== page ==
Katinka Hosszu won her fourth event in her fourth meet record of the night by taking the 200 IM by nearly four full seconds. Hosszu raced home in 2:10.70, a mere five hundredths under the standard she set this morning.
Hosszu jumped out to a two body length lead on the field at the halfway mark, turning in 1:01.16 to Zsuzsanna Jakabos‘s 1:03.97. Jakabos made it a one-two punch for Hungary, touching in 2:14.71 ahead of Great Britain’s Hannah Miley (2:15.41).
Men’s 200 IM
Laszlo Cseh broke away from the field quickly, making the men’s 200 IM a race for second place. Cseh picked up the gold medal, Euro Meet record, and the only sub-2:00 race of the field with a time of 1:59.01.
Raphael Stacchiotti of Luxembourg and Germany’s Philip Heintz raced dead even over the last 20 meters with Stacchiotti just edging ahead for the touch. Stacchiotti won the face off, picking up silver in 2:00.35 to Heintz’s 2:00.50. With his time, Stacchiotti just barely missed out on an opportunity to break his national record of 2:00.22 on home soil.
Women’s 200 Breast
The women’s 200 breast featured a three woman race between Jessica Vall, Jessica Steiger, and Vanessa Grimberg. The trio turned within two tenths of each other at the 100, Steiger leading the way. Steiger extender her lead through the 150, touching a few tenths over her competitors.
However, Vall threw down a 37.85 last 50 split to rocket ahead of Steiger and Grimberg. Vall took the gold in 2:27.50, while Steiger picked up silver in 2:28.32. Grimberg touched eight hundredths back, claiming third in 2:28.40.
Men’s 200 Breast
Marco Koch made a statement to the world in his race tonight, taking it out under 29 seconds and turning at the 100 in 1:01.78. Koch continued to build steam throughout the back half to touch in a new Euro Meet Record and world-leading time of 2:07.69. In addition to usurping Nic Fink’s former world leader mark by over a second, Koch narrowly missed the top 10 performances of all time, registering the 11th fastest time ever.
Luxembourg National Record holder Laurent Carnot touched four seconds back for silver in 2:11.61, clocking in under the Olympic A standard. Arkadii Grigorev earned bronze with a time of 2:14.79.
Women’s 200 Fly
Judith Ignacio, in an effort to improve on her new meet record, took control of the 200 fly from the get go. Ignacio turned at the halfway mark in 1:01.97 ahead of Franziska Hentke‘s 1:02.84. The duo turned with a similar margin at the 150 mark with Ignacio still holding a strong lead.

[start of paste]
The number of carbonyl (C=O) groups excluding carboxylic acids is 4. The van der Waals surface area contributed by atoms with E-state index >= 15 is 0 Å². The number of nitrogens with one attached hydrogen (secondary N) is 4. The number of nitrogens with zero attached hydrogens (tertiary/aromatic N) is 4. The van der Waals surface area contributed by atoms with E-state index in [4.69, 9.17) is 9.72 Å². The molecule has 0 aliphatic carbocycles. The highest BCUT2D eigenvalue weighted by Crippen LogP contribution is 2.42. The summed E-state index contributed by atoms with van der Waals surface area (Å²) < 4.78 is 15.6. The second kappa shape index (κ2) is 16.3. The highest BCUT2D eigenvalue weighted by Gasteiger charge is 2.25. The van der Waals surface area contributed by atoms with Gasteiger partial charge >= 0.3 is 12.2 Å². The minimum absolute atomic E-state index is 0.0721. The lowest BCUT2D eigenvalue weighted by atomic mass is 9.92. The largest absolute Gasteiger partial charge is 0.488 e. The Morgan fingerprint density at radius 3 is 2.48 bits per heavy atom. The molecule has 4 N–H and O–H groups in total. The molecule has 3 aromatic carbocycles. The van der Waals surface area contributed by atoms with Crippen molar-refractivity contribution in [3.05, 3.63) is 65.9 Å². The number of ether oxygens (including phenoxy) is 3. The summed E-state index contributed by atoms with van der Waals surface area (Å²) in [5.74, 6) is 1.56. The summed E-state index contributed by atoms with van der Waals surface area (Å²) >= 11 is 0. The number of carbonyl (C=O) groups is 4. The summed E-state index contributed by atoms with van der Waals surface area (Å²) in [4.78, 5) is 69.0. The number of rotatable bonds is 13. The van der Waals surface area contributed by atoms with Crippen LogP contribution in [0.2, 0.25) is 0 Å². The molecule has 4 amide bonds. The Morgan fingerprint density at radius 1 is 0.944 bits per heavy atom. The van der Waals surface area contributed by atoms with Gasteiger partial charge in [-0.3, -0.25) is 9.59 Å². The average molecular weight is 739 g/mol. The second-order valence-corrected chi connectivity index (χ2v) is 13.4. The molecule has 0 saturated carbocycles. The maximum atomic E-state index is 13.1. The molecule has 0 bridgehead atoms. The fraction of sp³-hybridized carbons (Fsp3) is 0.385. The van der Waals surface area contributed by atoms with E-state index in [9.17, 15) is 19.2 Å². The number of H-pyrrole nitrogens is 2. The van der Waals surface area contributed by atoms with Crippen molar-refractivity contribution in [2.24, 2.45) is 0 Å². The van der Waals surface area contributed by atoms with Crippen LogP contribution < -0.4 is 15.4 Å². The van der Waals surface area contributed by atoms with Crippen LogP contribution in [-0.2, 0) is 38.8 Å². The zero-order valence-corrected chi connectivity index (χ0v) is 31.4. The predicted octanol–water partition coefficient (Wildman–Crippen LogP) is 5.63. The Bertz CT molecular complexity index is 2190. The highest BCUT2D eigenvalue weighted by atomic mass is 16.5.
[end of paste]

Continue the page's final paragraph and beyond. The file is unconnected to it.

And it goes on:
However, Hentke used the momentum from a fantastic turn to close the gap and overtake Ignacio, breaking her meet record with a new standard of 2:08.64. Ignacio touched just behind in 2:08.82. Hungary’s Jakabos claimed bronze with a time of 2:10.32.
After having raced in every event save the 50 breast this evening, Katinka Hosszu is finally showing signs of fatigue, fading to 10th in 2:20.39.
Men’s 200 Fly
Laszlo Cseh narrowly led Ireland’s Brendan Hyland at the 100 mark before throwing down a sub-1:00 back half to take the title. Cseh’s time of 1:56.58 officially takes down Viktor Bromer’s former mark of 1:56.89 and bumps him from fourteenth to eleventh in the world this season.
Hyland faded to third, with Greece’s Ioannis Drymonakos reeling him in the last 50 to touch him out 1:59.71 to 1:59.77.
Women’s 50 Free
Dorothea Brandt charged out strong and then worked to hold off Julie Meynen in the last five meters. Brandt managed to hold on for the win in 25.22 ahead of Meynen’s 25.31. Meynen’s time breaks her own Luxembourg National Record of 25.55 by over three tenths of a second. Cecelie Johannessen claimed the bronze with a time of 25.58. Katinka Hosszu closed out her busy night with a seventh place finish.
Men’s 50 Free
Despite some pressure from Finland’s Ari-Pekka Liukkonen, Ben Proud picked up his second victory and Euro Record of the night, clocking in at 21.95. Liukkonen fell back the last ten meters but managed to snag silver in 22.24. Hungarian sprinter Krisztian Takacs raced in third with a time of 22.56. Proud is now just one of six people worldwide to crack the 22 second barrier this season:
Mixed 4×100 Free Relay
The Badischer Schwimm-Verband team of Simon Hengel, Nina Kost, Philip Heintz, and Lil Zyprian took the mixed 4×100 relay title with a time of 3:34.44, propelled by a sub-50 split from Heintz. The Danish Swimming Federation’s A team touched second in 3:35.36 while Energy Standard’s A team placed third.